It comes as no surprise, but the report card on Southwest Florida's watersheds is still jarring.
Capping years of analysis, the Conservancy of Southwest Florida's recent report shows that waterways and estuaries from north of Lake Okeechobee to Ten Thousand Islands are badly polluted and that wetlands and mangrove loss is severe.
The study grades ten estuaries and rivers on water quality and wildlife impact, the latter defined as conservation land remaining after urbanization -- an apparent smack-down on economic growth the Conservancy finds environmentally unfriendly.
But on balance the assessment is a good one. I find it encouraging the Conservancy is focusing on this, a truly important issue, instead of playing to the balcony on fracking and other headline grabbers that have little substance. Kudos for the good work here.
Of the ten water bodies evaluated, which are the worst? Naples Bay and the Caloosahatchee River, both racking up a D- in each category. Both are cesspools of fertilizer runoff, the Caloosahatchee from farm land north and south of Lake Okeechobee and Naples Bay from the City of Naples and the Golden Gate Canal. Naples Bay also boasts copper levels among the highest in the country, thanks to years of unmanaged cupric sulfate treatment to eradicate algae fed by over-fertilization.
But that's not the worst news. The worst news is that none of the ten waterways had water quality graded higher than a C (Rookery Bay). Six had D's or D-minuses, and four had C's or C-minuses. While high nutrient and heavy metal levels were the main culprits, the study also found excessive bacteria (animal waste and leaky septic tanks), low dissolved oxygen and occasional pH and turbidity problems.
It's not a pretty picture, discouraging for those of us who live here and certainly not an advertisement for tourism.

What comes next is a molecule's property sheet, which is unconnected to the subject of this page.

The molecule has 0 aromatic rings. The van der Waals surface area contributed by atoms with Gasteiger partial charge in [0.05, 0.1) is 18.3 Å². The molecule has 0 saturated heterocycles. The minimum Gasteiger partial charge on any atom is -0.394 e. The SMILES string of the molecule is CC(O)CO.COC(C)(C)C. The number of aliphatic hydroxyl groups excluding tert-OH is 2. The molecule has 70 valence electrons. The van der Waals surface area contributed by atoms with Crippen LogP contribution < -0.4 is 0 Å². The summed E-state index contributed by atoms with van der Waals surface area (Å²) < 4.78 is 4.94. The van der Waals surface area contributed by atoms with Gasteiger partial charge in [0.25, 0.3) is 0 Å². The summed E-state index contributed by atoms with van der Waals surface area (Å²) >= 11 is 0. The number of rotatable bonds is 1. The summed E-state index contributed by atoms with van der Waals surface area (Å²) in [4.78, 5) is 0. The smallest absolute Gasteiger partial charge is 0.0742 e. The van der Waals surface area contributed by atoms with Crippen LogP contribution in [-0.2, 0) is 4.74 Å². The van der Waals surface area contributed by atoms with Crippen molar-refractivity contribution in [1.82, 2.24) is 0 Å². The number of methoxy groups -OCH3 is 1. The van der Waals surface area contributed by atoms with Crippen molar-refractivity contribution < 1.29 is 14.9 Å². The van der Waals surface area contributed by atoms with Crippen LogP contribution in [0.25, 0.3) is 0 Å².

What can be done about it? Columnist Brent Batten of the Naples Daily News quotes Rob Moher, head of the Conservancy, who urges people to dispose of waste properly, minimize fertilization and irrigation, seal septic tanks and use permeable pavers. All good advice.
And it would help if Collier County enforced its ordinance on landscape management practices (11-24).
Longer-term, reactivation of the Conservation Collier land-purchase program might have an impact, although I'm skeptical we'll see the effect in our lifetimes or, at least, in my lifetime.
But the picture isn't all bleak. The Conservancy didn't include Clam Bay in its study, and perhaps it should have. Maintained with great care by Pelican Bay, the estuary is clean and its mangrove forest is largely intact. Nutrient and oxygen levels meet Department of Environmental Protection standards, as does dissolved copper, once badly out of spec. Wildlife is abundant and a management plan ensures the preserve meets stringent environmental guidelines.
Admittedly, Clam Bay at 560 acres is a small piece of the watershed pie. But it's a good example of how relentless attention can make a difference. Grade it A-.